OTTAWA – When Justin Trudeau called the federal election 2021 on August the 15th, with still two years left in his mandate, the federal Liberal party had a nearly 10-point lead over the Conservative party. He took a gamble that the public would look positively on this government’s Covid-19 response, and that the Delta variant fourth wave would not emerge. With the popularity of the Conservatives then at a low point, and internal division emerging around party leader Erin O’Toole, there were Liberal hopes of getting a majority government and not having to negotiate with the NDP or Bloc Quebecois to pass legislation. In the game of Politics, it seemed to be a good time to strike.
With 25 days until the September 20 election, the Delta variant of Covid-19 is spreading and the Liberals have lost their lead. They’re now slightly behind the Conservatives, with each party hovering at just over 34 percent, according to 338Canada.com, a website which tracks national polling trends.
Thirty days is a long time in a national election. History shows anything can happen. But to lose such a significant lead in two weeks has to be disconcerting for Liberal election strategists and operatives.
With Covid-19 numbers rising again in the more populated parts of the country, the spectre of the 2020 provincial election in Newfoundland and Labrador must surely be haunting election planners.
In that province election day had to be cancelled at the last minute due to an unexpected spike in numbers, forcing the province into another lockdown, and sending election officials scrambling to find a way to allow citizens to vote by mail. It was a month before final election results were announced.
The collapse of Afghanistan, and Canada’s response to extracting Canadian citizens and Afghans who worked for Canada, now under threat from the Taliban, is seen as a failure of the Liberal government. This is a hit for the Liberals but it is not a major reason. It is just another in a long line of inadequate responses and broken promises from Trudeau’s Liberals, along with issues such as treatment of Canada’s indigenous people and reconciliation, inaction on environmental policy, election reform, and the party’s continued support of the oil and gas industry. This costs Trudeau support in the progressive side of his party. A lot of Liberal supporters are tired of waiting.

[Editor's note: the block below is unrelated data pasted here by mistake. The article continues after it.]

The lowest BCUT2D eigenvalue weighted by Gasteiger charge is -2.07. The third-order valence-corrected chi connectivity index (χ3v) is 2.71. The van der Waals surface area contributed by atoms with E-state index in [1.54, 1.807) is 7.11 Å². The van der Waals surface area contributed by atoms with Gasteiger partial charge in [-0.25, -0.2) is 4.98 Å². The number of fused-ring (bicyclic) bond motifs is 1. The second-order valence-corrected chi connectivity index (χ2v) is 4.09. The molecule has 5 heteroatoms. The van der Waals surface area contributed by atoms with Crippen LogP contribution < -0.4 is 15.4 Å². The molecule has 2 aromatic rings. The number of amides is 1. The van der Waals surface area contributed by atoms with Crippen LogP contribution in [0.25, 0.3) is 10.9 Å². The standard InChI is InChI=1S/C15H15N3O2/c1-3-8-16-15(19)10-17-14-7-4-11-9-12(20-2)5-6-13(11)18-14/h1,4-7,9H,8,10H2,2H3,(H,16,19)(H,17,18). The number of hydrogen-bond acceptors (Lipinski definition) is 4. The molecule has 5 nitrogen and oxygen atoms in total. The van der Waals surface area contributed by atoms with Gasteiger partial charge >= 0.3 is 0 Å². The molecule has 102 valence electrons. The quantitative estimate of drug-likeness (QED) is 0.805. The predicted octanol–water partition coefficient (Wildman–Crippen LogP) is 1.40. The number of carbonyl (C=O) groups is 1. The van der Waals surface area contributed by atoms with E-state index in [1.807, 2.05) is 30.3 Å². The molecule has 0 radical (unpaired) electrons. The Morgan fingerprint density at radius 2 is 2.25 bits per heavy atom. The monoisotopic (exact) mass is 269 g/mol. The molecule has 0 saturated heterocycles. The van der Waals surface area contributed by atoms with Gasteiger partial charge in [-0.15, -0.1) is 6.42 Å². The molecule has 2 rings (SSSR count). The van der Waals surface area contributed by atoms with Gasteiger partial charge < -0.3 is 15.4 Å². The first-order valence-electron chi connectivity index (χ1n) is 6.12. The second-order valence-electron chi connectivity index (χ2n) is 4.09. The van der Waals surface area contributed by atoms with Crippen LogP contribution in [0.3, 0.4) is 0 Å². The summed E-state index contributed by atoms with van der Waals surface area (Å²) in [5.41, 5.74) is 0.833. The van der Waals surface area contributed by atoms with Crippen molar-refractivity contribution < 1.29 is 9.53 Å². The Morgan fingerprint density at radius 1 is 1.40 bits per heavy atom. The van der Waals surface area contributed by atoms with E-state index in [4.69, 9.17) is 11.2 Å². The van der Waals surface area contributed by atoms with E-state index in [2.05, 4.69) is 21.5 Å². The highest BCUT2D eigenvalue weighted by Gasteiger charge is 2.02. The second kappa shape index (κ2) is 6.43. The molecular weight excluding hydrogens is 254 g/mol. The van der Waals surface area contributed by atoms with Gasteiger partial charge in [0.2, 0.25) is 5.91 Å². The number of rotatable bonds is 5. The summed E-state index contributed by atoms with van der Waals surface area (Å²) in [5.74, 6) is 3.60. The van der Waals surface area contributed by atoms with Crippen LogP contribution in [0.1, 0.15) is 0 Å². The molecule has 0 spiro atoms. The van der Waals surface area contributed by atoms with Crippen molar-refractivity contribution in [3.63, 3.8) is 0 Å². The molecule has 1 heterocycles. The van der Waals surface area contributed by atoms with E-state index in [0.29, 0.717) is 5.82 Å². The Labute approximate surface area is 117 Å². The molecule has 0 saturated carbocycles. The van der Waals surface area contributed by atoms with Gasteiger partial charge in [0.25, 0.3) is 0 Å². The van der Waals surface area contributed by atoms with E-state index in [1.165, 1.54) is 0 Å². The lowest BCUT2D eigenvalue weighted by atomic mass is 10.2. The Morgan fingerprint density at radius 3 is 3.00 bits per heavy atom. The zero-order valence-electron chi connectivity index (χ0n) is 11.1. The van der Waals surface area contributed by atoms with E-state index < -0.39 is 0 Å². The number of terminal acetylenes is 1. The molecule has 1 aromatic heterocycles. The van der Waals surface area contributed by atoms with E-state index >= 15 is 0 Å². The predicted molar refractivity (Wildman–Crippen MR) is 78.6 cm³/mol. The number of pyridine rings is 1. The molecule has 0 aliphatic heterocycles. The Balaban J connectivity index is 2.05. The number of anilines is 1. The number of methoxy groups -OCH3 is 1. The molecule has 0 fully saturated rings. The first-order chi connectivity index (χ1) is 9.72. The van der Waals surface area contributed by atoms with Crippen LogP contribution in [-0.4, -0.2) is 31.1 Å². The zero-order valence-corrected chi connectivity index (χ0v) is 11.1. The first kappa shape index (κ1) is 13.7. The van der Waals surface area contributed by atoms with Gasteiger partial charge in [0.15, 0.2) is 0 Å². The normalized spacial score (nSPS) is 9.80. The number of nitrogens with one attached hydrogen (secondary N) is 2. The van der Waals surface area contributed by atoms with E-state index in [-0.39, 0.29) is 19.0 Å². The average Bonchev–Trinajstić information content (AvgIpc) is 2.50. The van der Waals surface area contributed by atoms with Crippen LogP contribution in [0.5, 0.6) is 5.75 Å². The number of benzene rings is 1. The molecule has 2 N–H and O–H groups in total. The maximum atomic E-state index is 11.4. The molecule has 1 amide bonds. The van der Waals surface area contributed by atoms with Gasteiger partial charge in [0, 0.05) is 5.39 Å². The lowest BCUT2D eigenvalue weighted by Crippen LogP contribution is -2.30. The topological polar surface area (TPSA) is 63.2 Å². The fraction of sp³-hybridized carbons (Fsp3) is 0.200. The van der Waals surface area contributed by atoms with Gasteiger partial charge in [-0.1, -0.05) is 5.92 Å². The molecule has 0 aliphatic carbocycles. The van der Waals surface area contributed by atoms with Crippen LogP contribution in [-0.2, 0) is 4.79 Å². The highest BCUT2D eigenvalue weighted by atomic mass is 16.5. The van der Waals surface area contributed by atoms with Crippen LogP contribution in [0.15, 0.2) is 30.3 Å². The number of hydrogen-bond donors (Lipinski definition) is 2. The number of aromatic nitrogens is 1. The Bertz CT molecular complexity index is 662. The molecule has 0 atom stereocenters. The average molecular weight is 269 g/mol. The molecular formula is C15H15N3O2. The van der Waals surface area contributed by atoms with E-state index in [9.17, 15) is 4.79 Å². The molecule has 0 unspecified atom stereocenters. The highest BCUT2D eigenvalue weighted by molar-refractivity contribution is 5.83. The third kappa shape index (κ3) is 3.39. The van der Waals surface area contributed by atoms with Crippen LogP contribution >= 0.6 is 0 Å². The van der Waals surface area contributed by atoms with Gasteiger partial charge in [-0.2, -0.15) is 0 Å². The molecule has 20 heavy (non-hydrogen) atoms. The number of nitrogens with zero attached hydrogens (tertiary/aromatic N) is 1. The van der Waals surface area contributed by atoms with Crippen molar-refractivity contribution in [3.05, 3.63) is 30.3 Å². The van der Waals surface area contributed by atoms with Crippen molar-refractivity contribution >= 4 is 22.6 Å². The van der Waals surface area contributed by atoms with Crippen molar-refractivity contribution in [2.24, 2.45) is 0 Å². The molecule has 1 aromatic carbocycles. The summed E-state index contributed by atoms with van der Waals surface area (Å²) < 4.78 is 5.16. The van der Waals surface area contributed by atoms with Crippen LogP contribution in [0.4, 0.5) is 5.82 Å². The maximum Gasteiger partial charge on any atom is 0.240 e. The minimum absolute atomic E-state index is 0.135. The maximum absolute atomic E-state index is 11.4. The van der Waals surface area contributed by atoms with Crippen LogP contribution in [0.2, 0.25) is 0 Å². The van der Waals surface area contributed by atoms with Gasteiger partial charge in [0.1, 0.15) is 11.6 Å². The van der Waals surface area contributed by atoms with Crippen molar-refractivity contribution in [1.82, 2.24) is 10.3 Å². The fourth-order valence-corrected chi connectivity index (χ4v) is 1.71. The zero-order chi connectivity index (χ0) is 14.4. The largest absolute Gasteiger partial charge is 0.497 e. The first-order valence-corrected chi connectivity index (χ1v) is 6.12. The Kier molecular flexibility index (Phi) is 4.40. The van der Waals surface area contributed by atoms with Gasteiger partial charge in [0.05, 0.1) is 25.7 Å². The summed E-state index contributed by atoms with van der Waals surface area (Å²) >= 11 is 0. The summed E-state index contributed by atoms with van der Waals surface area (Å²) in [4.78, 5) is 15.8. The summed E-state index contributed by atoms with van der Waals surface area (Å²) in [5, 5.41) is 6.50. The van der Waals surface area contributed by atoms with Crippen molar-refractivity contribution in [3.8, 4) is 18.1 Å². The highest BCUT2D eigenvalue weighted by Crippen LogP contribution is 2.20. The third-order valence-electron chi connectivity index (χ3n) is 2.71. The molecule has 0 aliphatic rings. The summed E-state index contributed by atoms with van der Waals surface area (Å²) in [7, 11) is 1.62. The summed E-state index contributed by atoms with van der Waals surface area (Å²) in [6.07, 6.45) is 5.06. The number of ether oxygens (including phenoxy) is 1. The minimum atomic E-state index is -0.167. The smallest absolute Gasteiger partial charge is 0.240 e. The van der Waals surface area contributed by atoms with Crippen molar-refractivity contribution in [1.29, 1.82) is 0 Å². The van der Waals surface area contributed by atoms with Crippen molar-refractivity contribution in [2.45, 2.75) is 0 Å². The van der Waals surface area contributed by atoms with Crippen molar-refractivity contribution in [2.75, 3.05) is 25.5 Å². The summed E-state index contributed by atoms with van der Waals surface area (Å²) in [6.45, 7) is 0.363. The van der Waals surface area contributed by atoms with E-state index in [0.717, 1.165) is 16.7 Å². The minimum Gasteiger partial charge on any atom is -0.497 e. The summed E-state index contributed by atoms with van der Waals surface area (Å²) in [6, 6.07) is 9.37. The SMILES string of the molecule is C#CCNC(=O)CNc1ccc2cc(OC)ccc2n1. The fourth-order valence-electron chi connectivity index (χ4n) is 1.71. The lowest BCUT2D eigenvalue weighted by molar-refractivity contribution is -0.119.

Conservative leader Erin O’Toole has been making moves toward the centre with social and environmental policy announcements, albeit thin on details, and trying to quiet down the extreme right wing of his party. This may take some votes from the more conservative Liberals and pick up some in Quebec, but it will also cost him some votes with the Conservative party base in Alberta and Ontario.
Although there is a slight uptick in numbers for the extreme right People’s Party of Canada (PPC), a rift on the right does not seem of have manifested so far, despite lots of grumbling with O’Toole’s leadership from the hard right. Talk of members jumping to the People’s Party of Canada or the Freedom Party or another far right party is not significant in polling so far.
Vote splitting in both the Conservative and Liberal parties could be an issue as both parties try to stake out their ideological middle ground and not lose supporters to parties further to the right and left.
by Greg Locke